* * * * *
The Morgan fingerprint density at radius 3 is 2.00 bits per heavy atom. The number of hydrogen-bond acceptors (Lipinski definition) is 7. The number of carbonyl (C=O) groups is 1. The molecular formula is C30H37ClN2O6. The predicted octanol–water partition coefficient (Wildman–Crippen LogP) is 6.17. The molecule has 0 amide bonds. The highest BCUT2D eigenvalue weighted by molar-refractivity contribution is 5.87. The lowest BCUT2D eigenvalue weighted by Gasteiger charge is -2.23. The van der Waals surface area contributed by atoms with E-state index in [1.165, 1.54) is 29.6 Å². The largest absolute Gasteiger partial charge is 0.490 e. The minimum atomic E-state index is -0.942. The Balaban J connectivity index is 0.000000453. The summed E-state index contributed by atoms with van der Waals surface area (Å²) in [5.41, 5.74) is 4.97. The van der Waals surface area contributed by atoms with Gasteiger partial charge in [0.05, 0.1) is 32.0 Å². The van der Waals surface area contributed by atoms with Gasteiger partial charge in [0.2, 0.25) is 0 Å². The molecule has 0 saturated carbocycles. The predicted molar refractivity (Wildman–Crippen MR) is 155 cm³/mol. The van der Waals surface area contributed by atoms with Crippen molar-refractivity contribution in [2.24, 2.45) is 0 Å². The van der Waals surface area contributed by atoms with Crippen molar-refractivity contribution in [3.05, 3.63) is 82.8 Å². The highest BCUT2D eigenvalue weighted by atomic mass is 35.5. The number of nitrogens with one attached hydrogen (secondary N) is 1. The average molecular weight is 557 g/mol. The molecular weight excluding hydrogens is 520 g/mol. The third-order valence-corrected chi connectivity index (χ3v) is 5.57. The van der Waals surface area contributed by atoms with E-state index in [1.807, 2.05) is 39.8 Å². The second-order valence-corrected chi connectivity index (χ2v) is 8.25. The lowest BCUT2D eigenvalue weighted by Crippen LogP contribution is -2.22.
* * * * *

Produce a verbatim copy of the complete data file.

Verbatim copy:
The Morgan fingerprint density at radius 3 is 2.00 bits per heavy atom. The number of hydrogen-bond acceptors (Lipinski definition) is 7. The number of carbonyl (C=O) groups is 1. The molecular formula is C30H37ClN2O6. The predicted octanol–water partition coefficient (Wildman–Crippen LogP) is 6.17. The molecule has 0 amide bonds. The highest BCUT2D eigenvalue weighted by molar-refractivity contribution is 5.87. The lowest BCUT2D eigenvalue weighted by Gasteiger charge is -2.23. The van der Waals surface area contributed by atoms with E-state index in [1.165, 1.54) is 29.6 Å². The largest absolute Gasteiger partial charge is 0.490 e. The minimum atomic E-state index is -0.942. The Balaban J connectivity index is 0.000000453. The summed E-state index contributed by atoms with van der Waals surface area (Å²) in [5.41, 5.74) is 4.97. The van der Waals surface area contributed by atoms with Gasteiger partial charge in [0.05, 0.1) is 32.0 Å². The van der Waals surface area contributed by atoms with Gasteiger partial charge in [0.2, 0.25) is 0 Å². The molecule has 0 saturated carbocycles. The predicted molar refractivity (Wildman–Crippen MR) is 155 cm³/mol. The van der Waals surface area contributed by atoms with Crippen molar-refractivity contribution in [2.24, 2.45) is 0 Å². The van der Waals surface area contributed by atoms with Crippen molar-refractivity contribution in [3.05, 3.63) is 82.8 Å². The highest BCUT2D eigenvalue weighted by atomic mass is 35.5. The number of nitrogens with one attached hydrogen (secondary N) is 1. The average molecular weight is 557 g/mol. The molecular weight excluding hydrogens is 520 g/mol. The third-order valence-corrected chi connectivity index (χ3v) is 5.57. The van der Waals surface area contributed by atoms with E-state index in [1.807, 2.05) is 39.8 Å². The second-order valence-corrected chi connectivity index (χ2v) is 8.25. The lowest BCUT2D eigenvalue weighted by Crippen LogP contribution is -2.22.